South Yorkshire Police custody – a mix of positive findings and concerns for inspectors
Criminal justice inspectors found a mixed picture when they visited police custody suites in South Yorkshire, with some positive features but also several areas for concern.
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A report on an inspection in June 2019, by HM Inspectorate of Prisons and HM Inspectorate of Constabulary and Fire & Rescue Services, said South Yorkshire’s custody services focused well on safe detention, but were not delivering consistently good outcomes for detainees.
There were clear lines of accountability and custody officers and staff were well trained. “However, there was a lack of leadership and direction, which meant the day-to-day operation of the suites was not managed effectively…this led to some poor outcomes for detainees, such as cell call bells not always being answered promptly.”
Inspectors found areas where the force was not consistently meeting the requirements of the Police and Criminal Evidence Act (PACE) or section 31 of the Children and Young Persons Act 1933, which requires that all detained girls should be in the care of a woman. The report noted: “There was little focus on meeting the needs of female detainees. Although a good range of menstrual care products was routinely offered, women were not regularly informed that they could speak with a female member of staff.”
Physical conditions in the two newer suites at Barnsley and Sheffield were generally good, but the Doncaster suite was old and in a state of disrepair. Health services had improved since the last inspection.
The report noted: “Many aspects of detainee care were poor. Although staff dealt with detainees courteously and most were offered food and drinks at regular intervals, access to reading material, showers and exercise was very limited. The quality of blankets and mattresses was poor and they provided detainees with little warmth or comfort.”
On a positive note, the approach to ‘adverse incidents’ was good, with lessons learned to support improvement. More generally, however, much of the performance management data was inaccurate or not available for some key areas. “This meant the force did not understand how well custody services were performing.”
South Yorkshire was focused on diverting children and vulnerable people, especially those with mental ill-health, away from custody. However, when in a small number of cases children were refused bail alternative overnight local authority accommodation was rarely found for them. This problem has been noted in many police custody inspections.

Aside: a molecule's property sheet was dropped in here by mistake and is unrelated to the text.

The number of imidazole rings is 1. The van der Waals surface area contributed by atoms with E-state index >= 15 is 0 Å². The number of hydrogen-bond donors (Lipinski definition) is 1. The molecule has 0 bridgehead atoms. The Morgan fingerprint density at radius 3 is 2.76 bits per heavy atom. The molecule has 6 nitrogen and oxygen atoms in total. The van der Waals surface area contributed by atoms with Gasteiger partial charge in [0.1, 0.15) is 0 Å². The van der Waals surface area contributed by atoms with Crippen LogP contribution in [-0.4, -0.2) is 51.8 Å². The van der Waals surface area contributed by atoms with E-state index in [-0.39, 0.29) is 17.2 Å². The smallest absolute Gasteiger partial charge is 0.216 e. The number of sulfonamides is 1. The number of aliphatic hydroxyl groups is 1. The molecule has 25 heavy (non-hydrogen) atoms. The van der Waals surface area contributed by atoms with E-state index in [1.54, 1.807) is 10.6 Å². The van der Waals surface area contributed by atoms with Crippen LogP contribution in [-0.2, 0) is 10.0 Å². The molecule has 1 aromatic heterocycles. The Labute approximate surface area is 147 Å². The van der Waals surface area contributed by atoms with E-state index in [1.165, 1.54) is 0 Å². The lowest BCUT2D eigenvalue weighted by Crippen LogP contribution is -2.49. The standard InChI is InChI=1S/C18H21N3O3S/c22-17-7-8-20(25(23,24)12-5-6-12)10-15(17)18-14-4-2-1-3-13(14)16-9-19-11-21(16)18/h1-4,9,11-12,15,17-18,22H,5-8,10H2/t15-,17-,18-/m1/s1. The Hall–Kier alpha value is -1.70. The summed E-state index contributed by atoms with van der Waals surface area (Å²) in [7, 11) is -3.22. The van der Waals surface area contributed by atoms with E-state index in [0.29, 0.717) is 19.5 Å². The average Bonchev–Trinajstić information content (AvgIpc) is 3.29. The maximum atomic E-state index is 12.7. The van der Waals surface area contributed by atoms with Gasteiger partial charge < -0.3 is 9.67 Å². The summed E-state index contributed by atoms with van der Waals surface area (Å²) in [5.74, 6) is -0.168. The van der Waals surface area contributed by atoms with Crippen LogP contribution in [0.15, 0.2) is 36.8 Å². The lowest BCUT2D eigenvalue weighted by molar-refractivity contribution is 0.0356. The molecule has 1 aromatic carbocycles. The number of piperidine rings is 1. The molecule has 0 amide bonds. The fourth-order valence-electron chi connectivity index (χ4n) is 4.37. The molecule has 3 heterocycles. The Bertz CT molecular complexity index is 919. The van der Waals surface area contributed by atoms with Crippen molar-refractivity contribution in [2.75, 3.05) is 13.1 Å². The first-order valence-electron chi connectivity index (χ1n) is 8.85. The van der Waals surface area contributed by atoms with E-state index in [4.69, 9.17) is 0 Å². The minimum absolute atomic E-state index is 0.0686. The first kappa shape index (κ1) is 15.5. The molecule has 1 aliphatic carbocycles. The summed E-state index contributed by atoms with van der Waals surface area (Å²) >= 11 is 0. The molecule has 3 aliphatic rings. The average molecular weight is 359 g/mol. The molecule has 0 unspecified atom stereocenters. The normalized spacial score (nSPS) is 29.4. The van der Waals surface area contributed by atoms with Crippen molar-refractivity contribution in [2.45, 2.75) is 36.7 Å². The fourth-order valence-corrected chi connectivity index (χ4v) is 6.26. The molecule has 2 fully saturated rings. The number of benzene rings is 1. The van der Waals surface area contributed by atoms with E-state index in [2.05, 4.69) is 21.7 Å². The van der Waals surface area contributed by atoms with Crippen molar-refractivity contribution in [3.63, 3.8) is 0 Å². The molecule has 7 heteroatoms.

The approach to identifying risks for detainees was good and many arrangements for managing and mitigating these risks were positive. Some aspects of the way in which police inspectors carried out reviews of detention were also positive – for example, many were carried out on time and either in person or by live link. However, reviews of detention had not taken place at all in some cases.
Overall, Peter Clarke, HM Chief Inspector of Prisons, and HM Inspector of Constabulary Wendy Williams, said:
“While we found a number of positive features, there were several causes of concern and areas that required improvement. However, the force had made some progress since our last inspection in 2014 and was open to external scrutiny, which meant we were confident that it would take action to improve.”
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- A copy of the full report, published on 1 October 2019, can be found on the HM Inspectorate of Prisons website at: www.justiceinspectorates.gov.uk/hmiprisons
- HM Inspectorate of Prisons is an independent inspectorate, inspecting places of detention to report on conditions and treatment, and promote positive outcomes for those detained and the public.
- On 19 July 2017 HMIC took on responsibility for fire & rescue service inspections and was renamed HM Inspectorate of Constabulary and Fire & Rescue Services.
- HMICFRS is an independent inspectorate, inspecting policing in the public interest, and assesses and reports on the efficiency and effectiveness of police forces to tackle crime and terrorism, improve criminal justice and raise confidence. HMICFRS inspects all 43 police forces in England and Wales together with other major policing and law enforcement bodies. HMICFRS will inspect all 45 fire and rescue services in England.
- This report is part of a programme of unannounced inspections of police custody carried out jointly by the two inspectorates and which form a key part of the joint work programme of the criminal justice inspectorates. These inspections also contribute to the United Kingdom’s response to its international obligation to ensure regular and independent inspection of all places of detention. The inspections look at strategy, treatment and conditions, individual rights and health care.
- This report describes the findings following an unannounced inspection between 110 – 20 June 2019 of custody suites in Sheffield, Barnsley and Doncaster– a total of 108 cells with an annual throughput of 222,229 detainees. South Yorkshire Police custody was last inspected in 2014.
- Please contact John Steele (HMIP Press Office) on 020 3334 0357 or 07880 787452 or the HMICFRS Press Office on 020 3513 0634 if you would like more information.